As you can see in the Job A vs. Job B comparison the jobs that generate the greatest amount of revenue aren't always the most profitable. In service businesses, the jobs or clients that demand the most employee time (especially high-level employee time) tend to be the least profitable.
If you fail to charge enough of a price markup on these accounts to accommodate the additional direct labor costs, then you'll likely experience shrinking profit margins, despite the increased revenue.
When you determine which jobs or clients are least profitable, you can either eliminate them from your business or adjust your pricing models to improve profit margins.
3 Steps to Start Using Job Costing in Your Service Business
Although job costing in a service business can be challenging to get right, it can, nevertheless, be done.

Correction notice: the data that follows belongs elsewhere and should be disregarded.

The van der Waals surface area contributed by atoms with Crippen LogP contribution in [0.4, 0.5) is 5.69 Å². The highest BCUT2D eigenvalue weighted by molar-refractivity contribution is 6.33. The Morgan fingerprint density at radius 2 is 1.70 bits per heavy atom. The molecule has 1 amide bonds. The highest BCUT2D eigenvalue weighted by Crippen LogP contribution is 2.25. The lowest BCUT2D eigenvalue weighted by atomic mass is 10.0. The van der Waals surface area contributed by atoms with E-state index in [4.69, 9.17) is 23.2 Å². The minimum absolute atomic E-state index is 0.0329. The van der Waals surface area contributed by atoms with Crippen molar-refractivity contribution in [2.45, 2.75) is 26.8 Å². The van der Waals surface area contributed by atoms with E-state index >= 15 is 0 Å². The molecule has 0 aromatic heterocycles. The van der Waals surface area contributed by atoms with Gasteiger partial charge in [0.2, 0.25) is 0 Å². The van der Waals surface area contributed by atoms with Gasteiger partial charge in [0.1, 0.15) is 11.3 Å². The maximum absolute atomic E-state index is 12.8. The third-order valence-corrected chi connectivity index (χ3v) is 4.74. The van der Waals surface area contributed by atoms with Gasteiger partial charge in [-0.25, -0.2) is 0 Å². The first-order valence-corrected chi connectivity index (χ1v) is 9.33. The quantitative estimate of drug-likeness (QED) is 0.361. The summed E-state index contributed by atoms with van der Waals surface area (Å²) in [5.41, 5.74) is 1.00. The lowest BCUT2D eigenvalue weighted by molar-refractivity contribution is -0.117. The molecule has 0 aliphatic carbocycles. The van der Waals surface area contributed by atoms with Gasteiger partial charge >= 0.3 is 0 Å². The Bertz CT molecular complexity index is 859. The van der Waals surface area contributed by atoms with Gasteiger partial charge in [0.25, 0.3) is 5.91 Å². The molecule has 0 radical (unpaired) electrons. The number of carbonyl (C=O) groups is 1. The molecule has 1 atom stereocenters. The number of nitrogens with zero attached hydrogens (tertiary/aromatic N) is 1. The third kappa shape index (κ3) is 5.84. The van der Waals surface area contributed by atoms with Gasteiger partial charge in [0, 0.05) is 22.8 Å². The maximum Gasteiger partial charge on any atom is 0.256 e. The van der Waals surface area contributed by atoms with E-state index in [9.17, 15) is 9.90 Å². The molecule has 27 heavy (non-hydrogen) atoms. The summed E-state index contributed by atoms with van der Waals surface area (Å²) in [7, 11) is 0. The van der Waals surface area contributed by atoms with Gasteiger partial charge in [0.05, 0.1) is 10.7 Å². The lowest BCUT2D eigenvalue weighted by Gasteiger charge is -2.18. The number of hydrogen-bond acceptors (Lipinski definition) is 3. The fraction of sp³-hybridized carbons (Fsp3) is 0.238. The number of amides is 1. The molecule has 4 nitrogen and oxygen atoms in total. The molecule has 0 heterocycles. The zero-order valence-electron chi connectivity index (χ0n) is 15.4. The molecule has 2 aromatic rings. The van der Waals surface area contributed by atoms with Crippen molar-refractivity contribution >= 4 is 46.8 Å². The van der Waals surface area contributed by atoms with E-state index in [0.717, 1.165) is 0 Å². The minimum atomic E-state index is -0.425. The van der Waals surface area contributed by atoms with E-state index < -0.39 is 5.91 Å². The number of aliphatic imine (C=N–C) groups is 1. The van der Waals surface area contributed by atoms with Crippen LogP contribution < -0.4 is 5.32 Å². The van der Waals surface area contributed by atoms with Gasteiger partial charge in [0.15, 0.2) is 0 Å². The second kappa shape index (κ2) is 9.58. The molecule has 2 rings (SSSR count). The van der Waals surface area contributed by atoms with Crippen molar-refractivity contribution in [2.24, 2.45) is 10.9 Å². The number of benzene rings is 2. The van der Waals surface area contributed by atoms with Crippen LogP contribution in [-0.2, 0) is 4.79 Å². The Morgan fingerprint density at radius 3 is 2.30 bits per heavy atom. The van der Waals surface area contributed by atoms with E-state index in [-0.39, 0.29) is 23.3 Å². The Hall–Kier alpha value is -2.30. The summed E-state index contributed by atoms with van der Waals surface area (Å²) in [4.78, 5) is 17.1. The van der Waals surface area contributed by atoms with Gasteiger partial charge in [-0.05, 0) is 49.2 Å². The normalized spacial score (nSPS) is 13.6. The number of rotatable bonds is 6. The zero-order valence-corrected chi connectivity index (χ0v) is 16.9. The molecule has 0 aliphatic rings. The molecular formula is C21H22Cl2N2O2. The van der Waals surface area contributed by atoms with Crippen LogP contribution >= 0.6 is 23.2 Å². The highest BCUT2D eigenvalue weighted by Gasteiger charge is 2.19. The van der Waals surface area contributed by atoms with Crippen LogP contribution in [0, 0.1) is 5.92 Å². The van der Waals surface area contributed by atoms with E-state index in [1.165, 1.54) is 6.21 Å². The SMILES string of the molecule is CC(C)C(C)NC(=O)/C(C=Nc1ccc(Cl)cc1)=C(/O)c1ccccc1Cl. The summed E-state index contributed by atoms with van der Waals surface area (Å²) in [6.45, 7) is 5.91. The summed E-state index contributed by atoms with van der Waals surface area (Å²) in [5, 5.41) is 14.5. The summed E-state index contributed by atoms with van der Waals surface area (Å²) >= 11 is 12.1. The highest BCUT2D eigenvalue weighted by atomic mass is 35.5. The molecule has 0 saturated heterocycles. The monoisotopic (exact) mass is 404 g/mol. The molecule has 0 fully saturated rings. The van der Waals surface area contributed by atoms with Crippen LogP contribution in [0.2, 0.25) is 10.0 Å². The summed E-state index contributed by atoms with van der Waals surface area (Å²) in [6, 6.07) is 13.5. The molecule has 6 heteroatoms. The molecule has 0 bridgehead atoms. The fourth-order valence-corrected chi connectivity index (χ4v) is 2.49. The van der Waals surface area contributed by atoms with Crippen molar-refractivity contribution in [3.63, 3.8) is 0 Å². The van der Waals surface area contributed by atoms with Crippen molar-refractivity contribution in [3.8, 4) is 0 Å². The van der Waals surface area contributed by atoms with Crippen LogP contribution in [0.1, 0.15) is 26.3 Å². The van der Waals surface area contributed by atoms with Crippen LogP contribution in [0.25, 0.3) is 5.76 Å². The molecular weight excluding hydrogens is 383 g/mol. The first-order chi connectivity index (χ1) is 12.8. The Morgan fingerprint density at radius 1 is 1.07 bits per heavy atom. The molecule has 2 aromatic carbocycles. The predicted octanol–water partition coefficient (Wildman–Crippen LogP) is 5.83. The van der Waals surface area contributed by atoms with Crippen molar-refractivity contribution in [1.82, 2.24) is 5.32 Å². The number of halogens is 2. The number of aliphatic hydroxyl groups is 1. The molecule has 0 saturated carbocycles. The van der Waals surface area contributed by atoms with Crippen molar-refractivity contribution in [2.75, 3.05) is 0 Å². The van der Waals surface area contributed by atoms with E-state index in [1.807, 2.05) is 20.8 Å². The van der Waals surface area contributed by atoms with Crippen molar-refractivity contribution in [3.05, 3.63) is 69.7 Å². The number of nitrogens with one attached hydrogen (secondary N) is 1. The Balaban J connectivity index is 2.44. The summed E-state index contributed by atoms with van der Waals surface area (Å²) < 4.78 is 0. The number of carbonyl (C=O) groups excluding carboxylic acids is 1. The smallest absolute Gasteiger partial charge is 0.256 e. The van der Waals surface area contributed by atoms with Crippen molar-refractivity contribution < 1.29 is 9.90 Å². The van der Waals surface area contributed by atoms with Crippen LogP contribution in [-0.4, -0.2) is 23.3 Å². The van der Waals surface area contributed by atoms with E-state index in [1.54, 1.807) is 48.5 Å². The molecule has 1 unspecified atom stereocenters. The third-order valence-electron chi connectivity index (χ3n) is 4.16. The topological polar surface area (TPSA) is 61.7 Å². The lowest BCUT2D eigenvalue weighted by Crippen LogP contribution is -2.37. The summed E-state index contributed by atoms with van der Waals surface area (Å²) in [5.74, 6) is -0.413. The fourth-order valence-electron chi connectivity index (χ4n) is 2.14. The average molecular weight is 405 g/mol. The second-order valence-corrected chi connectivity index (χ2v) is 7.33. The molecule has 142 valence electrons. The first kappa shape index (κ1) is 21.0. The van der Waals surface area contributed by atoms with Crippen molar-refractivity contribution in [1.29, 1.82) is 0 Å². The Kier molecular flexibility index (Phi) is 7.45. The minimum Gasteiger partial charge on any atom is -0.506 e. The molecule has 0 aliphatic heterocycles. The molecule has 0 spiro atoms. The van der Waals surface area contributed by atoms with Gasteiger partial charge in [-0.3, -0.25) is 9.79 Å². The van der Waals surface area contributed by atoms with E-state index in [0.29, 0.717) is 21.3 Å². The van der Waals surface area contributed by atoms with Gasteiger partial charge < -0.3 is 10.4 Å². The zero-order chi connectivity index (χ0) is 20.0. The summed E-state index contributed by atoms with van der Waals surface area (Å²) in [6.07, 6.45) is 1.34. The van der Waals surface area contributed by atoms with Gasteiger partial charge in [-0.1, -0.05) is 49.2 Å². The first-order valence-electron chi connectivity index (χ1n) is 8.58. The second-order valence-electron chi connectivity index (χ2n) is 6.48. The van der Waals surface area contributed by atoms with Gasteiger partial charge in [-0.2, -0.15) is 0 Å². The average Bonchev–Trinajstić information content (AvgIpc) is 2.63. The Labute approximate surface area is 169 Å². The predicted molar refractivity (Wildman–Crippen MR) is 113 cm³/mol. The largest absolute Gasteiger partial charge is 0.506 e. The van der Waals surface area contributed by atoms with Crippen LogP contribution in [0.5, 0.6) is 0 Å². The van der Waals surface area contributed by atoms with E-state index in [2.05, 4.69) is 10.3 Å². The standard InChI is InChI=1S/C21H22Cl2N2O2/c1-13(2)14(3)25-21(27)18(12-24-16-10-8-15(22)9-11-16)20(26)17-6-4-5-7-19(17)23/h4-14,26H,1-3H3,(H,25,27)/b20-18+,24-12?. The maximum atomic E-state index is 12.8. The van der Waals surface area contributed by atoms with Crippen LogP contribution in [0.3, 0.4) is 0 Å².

To job cost in a service business, you'll need to determine what your costs are and implement systems that allow you to accurately track and allocate these expenses.
Here are the benchmarks you will need to work with your accounting function to determine before tracking expenses:
What Jobs/ Services Do You Want To Evaluate? → Identify Units.
Job costing allows business owners to evaluate their businesses at a granular level. To start job costing, first determine what types of "jobs" you want to evaluate.
This could be a literal job type (by individual contract, job size, or task type). You can also define the units you're evaluating as individual clients, types of clients, types of services, or service packages. Additionally, you should also look at the cost of internal jobs or tasks like payroll processing or weekly meetings.
What “Stuff” Do You Need To Get The Job Done? → Identify Direct Labor and Materials Costs.
Next, you'll need to identify and implement systems for tracking direct labor costs and direct materials costs. This includes all materials specifically used and the hours of employees dedicated to completing a job.